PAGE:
Varicella-Zoster Virus in Children Immunized With the Varicella Vaccine

ArticleinCutis; cutaneous medicine for the practitioner 90(3):114-6 · September 2012with3 Reads
Source: PubMed
Abstract
We present the case of a 4-year-old immunocompetent girl with varicella-zoster virus (VZV) that occurred 45 months after a single dose of the varicella vaccine. Varicella-zoster virus is rare in children, particularly those who have received the varicella vaccine. Our case illustrates the need for a continued high index of suspicion, even among vaccinated children with herpetiform rashes, for varicella reactivation or reinfection.
    • "The DNA vaccination process is performed as follows, the exogenous genes are cloned into a eukaryotic expression vector and the recombinant plasmid DNA is injected directly into the animal. These exogenous genes are subsequently expressed in vivo, and the generated antigens acti‑ vate the immune system, triggering an immune reaction (19,20). DNA vaccines are different from traditional attenuated pathogen, protein or polypeptide vaccines and, as such, DNA vaccines have particular advantages. "
    [Show abstract] [Hide abstract] ABSTRACT: In the present study a eukaryotic expression vector of varicella zoster virus (VZV) glycoprotein E (gE) was constructed and enabled to express in COS7 cells. Furthermore, a specific immune response against the VZV gE eukaryotic expression plasmid was induced in BALB/c mice. The VZV gE gene was amplified using polymerase chain reaction (PCR) and cloned into a eukaryotic expression vector, pcDNA3.1. The recombinant vector was subsequently transfected into COS7 cells using a liposome transfection reagent. The recombinant protein was instantaneously expressed by the transfected cells, as detected by immunohistochemistry, and the recombinant pcDNA-VZV gE plasmid was subsequently used to immunize mice. Tissue expression levels were analyzed by reverse transcription-PCR. In addition, the levels of serum antibodies and spleen lymphocyte proliferation activity were investigated. The amplified target gene included the full-length gE gene (~2.7 kb), and the recombinant expression vector induced gE expression in COS7 cells. In addition, the expression plasmid induced sustained expression in vivo following immunization of mice. Furthermore, the plasmid was capable of inducing specific antibody production and effectively stimulating T cell proliferation. Effective humoral and cellular immunity was triggered in the mice immunized with the VZV gE eukaryotic expression vector. The results of the present study laid the foundation for future research into a VZV DNA vaccine.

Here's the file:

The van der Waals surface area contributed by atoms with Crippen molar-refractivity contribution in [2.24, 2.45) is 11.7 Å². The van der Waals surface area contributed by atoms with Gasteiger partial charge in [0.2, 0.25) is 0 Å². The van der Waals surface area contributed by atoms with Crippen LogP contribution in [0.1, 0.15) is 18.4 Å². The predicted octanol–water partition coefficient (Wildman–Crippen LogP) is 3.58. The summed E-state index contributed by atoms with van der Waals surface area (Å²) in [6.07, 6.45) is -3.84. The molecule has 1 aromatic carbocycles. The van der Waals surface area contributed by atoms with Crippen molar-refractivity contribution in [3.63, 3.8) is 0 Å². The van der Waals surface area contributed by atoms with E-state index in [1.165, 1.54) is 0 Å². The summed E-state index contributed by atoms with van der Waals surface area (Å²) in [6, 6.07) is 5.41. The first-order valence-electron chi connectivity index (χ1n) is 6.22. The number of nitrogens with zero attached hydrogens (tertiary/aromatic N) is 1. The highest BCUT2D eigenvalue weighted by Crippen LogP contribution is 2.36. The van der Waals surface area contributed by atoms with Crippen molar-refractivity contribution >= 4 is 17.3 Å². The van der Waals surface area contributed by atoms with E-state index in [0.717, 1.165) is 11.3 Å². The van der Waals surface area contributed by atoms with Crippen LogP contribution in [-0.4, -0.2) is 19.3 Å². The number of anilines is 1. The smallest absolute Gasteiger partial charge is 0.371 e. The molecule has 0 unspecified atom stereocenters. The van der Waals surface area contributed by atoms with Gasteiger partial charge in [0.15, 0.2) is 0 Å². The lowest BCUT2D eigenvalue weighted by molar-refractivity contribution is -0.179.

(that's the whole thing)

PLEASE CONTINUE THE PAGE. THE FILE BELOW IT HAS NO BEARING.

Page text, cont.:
Article · Feb 2016
  • [Show abstract] [Hide abstract] ABSTRACT: Reactivation of latent Varicella-Zoster virus may cause various neurological complications including meningitis, encephalitis, myelitis, vasculopathy resulting in stroke and pseudotumor cerebri. It occurs mainly in elderly or immunocompromised patients and is very rare in children. We report a 4-year and 6-months old immunocompetent boy who developed encephalitis and cerebellites, due to reactivation of latent Varicella-Zoster virus (VZV). Characteristic skin lesions of varicella were absent. Varicella-Zoster virus DNA was weakly positive in cerebrospinal fluid and serum Varicella-Zoster virus immunoglobulin G was positive while immunoglobulin M remained negative. Although rare, Varicella-Zoster virus may reactivate to cause significant central nervous system disease even in immunocompetent children. We highlight the importance of keeping a high degree of suspicion as the typical rash may not associate the disease. The key for correct diagnosis is the temporal relationship between the symptom appearance and elevated anti-VZV antibodies in serum (immunoglobulin G) or the presence of VZV DNA (PCR) in cerebrospinal fluid.
    Article · Jan 2014 · Dermatology online journal
  • [Show abstract] [Hide abstract] ABSTRACT: Herpes zoster is uncommon in the pediatric population. We report a case of herpes zoster in a 2-year-old boy who received the live attenuated varicella zoster virus vaccination at his 12-month pediatric visit. The child was treated with acyclovir and recovered without complications.
    Article · Jan 2014
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